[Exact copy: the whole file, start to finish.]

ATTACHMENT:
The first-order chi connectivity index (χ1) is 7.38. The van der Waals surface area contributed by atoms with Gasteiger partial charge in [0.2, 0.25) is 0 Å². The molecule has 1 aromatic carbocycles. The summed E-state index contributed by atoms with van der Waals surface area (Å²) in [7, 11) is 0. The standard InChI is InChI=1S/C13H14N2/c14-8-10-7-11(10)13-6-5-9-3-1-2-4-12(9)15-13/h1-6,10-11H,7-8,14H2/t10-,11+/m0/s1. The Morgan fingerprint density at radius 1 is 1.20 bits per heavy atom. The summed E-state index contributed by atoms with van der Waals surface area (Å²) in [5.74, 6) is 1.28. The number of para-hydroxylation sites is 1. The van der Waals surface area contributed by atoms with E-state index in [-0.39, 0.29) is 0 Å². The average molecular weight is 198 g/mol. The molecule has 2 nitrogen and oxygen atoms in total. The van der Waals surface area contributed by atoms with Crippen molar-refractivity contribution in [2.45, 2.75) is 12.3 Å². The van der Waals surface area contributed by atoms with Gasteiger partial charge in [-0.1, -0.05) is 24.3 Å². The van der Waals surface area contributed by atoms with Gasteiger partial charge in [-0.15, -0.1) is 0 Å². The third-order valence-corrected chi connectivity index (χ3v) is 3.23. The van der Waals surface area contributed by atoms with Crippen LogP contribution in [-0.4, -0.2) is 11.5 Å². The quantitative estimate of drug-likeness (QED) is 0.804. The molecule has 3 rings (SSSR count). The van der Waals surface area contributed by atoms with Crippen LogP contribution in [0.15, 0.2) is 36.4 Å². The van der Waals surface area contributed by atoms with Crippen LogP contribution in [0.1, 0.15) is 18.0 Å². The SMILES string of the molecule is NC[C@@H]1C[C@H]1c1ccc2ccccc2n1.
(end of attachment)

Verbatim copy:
The first-order chi connectivity index (χ1) is 7.38. The van der Waals surface area contributed by atoms with Gasteiger partial charge in [0.2, 0.25) is 0 Å². The molecule has 1 aromatic carbocycles. The summed E-state index contributed by atoms with van der Waals surface area (Å²) in [7, 11) is 0. The standard InChI is InChI=1S/C13H14N2/c14-8-10-7-11(10)13-6-5-9-3-1-2-4-12(9)15-13/h1-6,10-11H,7-8,14H2/t10-,11+/m0/s1. The Morgan fingerprint density at radius 1 is 1.20 bits per heavy atom. The summed E-state index contributed by atoms with van der Waals surface area (Å²) in [5.74, 6) is 1.28. The number of para-hydroxylation sites is 1. The van der Waals surface area contributed by atoms with E-state index in [-0.39, 0.29) is 0 Å². The average molecular weight is 198 g/mol. The molecule has 2 nitrogen and oxygen atoms in total. The van der Waals surface area contributed by atoms with Crippen molar-refractivity contribution in [2.45, 2.75) is 12.3 Å². The van der Waals surface area contributed by atoms with Gasteiger partial charge in [-0.1, -0.05) is 24.3 Å². The van der Waals surface area contributed by atoms with Gasteiger partial charge in [-0.15, -0.1) is 0 Å². The third-order valence-corrected chi connectivity index (χ3v) is 3.23. The van der Waals surface area contributed by atoms with Crippen LogP contribution in [-0.4, -0.2) is 11.5 Å². The quantitative estimate of drug-likeness (QED) is 0.804. The molecule has 3 rings (SSSR count). The van der Waals surface area contributed by atoms with Crippen LogP contribution in [0.15, 0.2) is 36.4 Å². The van der Waals surface area contributed by atoms with Crippen LogP contribution in [0.1, 0.15) is 18.0 Å². The SMILES string of the molecule is NC[C@@H]1C[C@H]1c1ccc2ccccc2n1.